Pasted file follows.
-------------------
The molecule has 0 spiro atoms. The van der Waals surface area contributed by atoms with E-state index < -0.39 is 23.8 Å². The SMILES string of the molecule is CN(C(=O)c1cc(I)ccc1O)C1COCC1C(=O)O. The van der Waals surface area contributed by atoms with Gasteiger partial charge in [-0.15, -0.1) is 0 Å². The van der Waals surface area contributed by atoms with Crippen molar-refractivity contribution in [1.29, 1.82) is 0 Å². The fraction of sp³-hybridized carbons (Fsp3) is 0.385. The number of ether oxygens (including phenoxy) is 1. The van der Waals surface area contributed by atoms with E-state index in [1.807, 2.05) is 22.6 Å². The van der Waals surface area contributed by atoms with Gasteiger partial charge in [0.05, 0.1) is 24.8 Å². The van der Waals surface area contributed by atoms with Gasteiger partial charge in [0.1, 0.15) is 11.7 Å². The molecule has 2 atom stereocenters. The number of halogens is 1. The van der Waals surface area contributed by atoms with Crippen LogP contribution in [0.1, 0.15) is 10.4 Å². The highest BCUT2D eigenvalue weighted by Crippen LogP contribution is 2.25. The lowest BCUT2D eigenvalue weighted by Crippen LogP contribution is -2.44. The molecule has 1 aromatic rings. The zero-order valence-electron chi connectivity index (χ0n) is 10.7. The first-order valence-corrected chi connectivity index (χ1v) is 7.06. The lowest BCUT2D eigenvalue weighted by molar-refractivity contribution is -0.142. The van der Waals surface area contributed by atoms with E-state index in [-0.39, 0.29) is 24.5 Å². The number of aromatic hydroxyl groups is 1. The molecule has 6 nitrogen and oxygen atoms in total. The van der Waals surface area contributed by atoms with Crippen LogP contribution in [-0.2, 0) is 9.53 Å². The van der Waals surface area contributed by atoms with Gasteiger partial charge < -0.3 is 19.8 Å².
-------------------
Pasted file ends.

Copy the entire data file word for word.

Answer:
The molecule has 0 spiro atoms. The van der Waals surface area contributed by atoms with E-state index < -0.39 is 23.8 Å². The SMILES string of the molecule is CN(C(=O)c1cc(I)ccc1O)C1COCC1C(=O)O. The van der Waals surface area contributed by atoms with Gasteiger partial charge in [-0.15, -0.1) is 0 Å². The van der Waals surface area contributed by atoms with Crippen molar-refractivity contribution in [1.29, 1.82) is 0 Å². The fraction of sp³-hybridized carbons (Fsp3) is 0.385. The number of ether oxygens (including phenoxy) is 1. The van der Waals surface area contributed by atoms with E-state index in [1.807, 2.05) is 22.6 Å². The van der Waals surface area contributed by atoms with Gasteiger partial charge in [0.05, 0.1) is 24.8 Å². The van der Waals surface area contributed by atoms with Gasteiger partial charge in [0.1, 0.15) is 11.7 Å². The molecule has 2 atom stereocenters. The number of halogens is 1. The van der Waals surface area contributed by atoms with Crippen LogP contribution in [0.1, 0.15) is 10.4 Å². The highest BCUT2D eigenvalue weighted by Crippen LogP contribution is 2.25. The lowest BCUT2D eigenvalue weighted by Crippen LogP contribution is -2.44. The molecule has 1 aromatic rings. The zero-order valence-electron chi connectivity index (χ0n) is 10.7. The first-order valence-corrected chi connectivity index (χ1v) is 7.06. The lowest BCUT2D eigenvalue weighted by molar-refractivity contribution is -0.142. The van der Waals surface area contributed by atoms with E-state index in [-0.39, 0.29) is 24.5 Å². The number of aromatic hydroxyl groups is 1. The molecule has 6 nitrogen and oxygen atoms in total. The van der Waals surface area contributed by atoms with Crippen LogP contribution in [-0.2, 0) is 9.53 Å². The van der Waals surface area contributed by atoms with Gasteiger partial charge < -0.3 is 19.8 Å².